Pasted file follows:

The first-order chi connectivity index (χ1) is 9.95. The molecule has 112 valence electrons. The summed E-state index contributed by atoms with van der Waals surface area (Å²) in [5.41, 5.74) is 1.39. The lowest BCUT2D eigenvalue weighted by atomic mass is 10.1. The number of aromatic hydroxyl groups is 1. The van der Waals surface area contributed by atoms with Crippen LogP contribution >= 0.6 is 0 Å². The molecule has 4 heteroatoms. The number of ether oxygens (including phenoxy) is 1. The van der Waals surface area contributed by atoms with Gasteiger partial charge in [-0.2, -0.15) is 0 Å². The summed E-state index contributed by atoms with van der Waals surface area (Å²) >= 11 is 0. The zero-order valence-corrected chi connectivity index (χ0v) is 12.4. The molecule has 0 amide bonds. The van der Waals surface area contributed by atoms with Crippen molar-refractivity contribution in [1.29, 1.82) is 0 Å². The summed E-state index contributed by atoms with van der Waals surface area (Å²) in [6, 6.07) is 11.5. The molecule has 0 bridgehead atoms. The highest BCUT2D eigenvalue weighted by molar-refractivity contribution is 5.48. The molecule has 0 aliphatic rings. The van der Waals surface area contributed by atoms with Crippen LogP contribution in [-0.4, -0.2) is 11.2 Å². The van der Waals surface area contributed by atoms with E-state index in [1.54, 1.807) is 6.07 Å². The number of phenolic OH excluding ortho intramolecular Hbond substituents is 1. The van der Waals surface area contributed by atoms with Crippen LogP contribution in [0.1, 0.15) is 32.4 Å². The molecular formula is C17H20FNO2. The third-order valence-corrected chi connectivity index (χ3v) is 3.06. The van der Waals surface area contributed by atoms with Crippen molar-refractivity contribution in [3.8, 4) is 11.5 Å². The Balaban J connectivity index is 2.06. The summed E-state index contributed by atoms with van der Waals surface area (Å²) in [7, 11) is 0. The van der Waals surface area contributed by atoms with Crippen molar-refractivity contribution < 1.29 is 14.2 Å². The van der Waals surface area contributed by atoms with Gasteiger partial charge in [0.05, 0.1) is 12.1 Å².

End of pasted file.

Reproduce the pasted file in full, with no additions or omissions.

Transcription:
The first-order chi connectivity index (χ1) is 9.95. The molecule has 112 valence electrons. The summed E-state index contributed by atoms with van der Waals surface area (Å²) in [5.41, 5.74) is 1.39. The lowest BCUT2D eigenvalue weighted by atomic mass is 10.1. The number of aromatic hydroxyl groups is 1. The van der Waals surface area contributed by atoms with Crippen LogP contribution >= 0.6 is 0 Å². The molecule has 4 heteroatoms. The number of ether oxygens (including phenoxy) is 1. The van der Waals surface area contributed by atoms with Gasteiger partial charge in [-0.2, -0.15) is 0 Å². The summed E-state index contributed by atoms with van der Waals surface area (Å²) >= 11 is 0. The zero-order valence-corrected chi connectivity index (χ0v) is 12.4. The molecule has 0 amide bonds. The van der Waals surface area contributed by atoms with Crippen molar-refractivity contribution in [1.29, 1.82) is 0 Å². The summed E-state index contributed by atoms with van der Waals surface area (Å²) in [6, 6.07) is 11.5. The molecule has 0 bridgehead atoms. The highest BCUT2D eigenvalue weighted by molar-refractivity contribution is 5.48. The molecule has 0 aliphatic rings. The van der Waals surface area contributed by atoms with Crippen LogP contribution in [-0.4, -0.2) is 11.2 Å². The van der Waals surface area contributed by atoms with E-state index in [1.54, 1.807) is 6.07 Å². The number of phenolic OH excluding ortho intramolecular Hbond substituents is 1. The van der Waals surface area contributed by atoms with Crippen LogP contribution in [0.1, 0.15) is 32.4 Å². The molecular formula is C17H20FNO2. The third-order valence-corrected chi connectivity index (χ3v) is 3.06. The van der Waals surface area contributed by atoms with Crippen molar-refractivity contribution in [3.8, 4) is 11.5 Å². The Balaban J connectivity index is 2.06. The summed E-state index contributed by atoms with van der Waals surface area (Å²) in [7, 11) is 0. The van der Waals surface area contributed by atoms with Crippen molar-refractivity contribution < 1.29 is 14.2 Å². The van der Waals surface area contributed by atoms with Gasteiger partial charge in [0.05, 0.1) is 12.1 Å².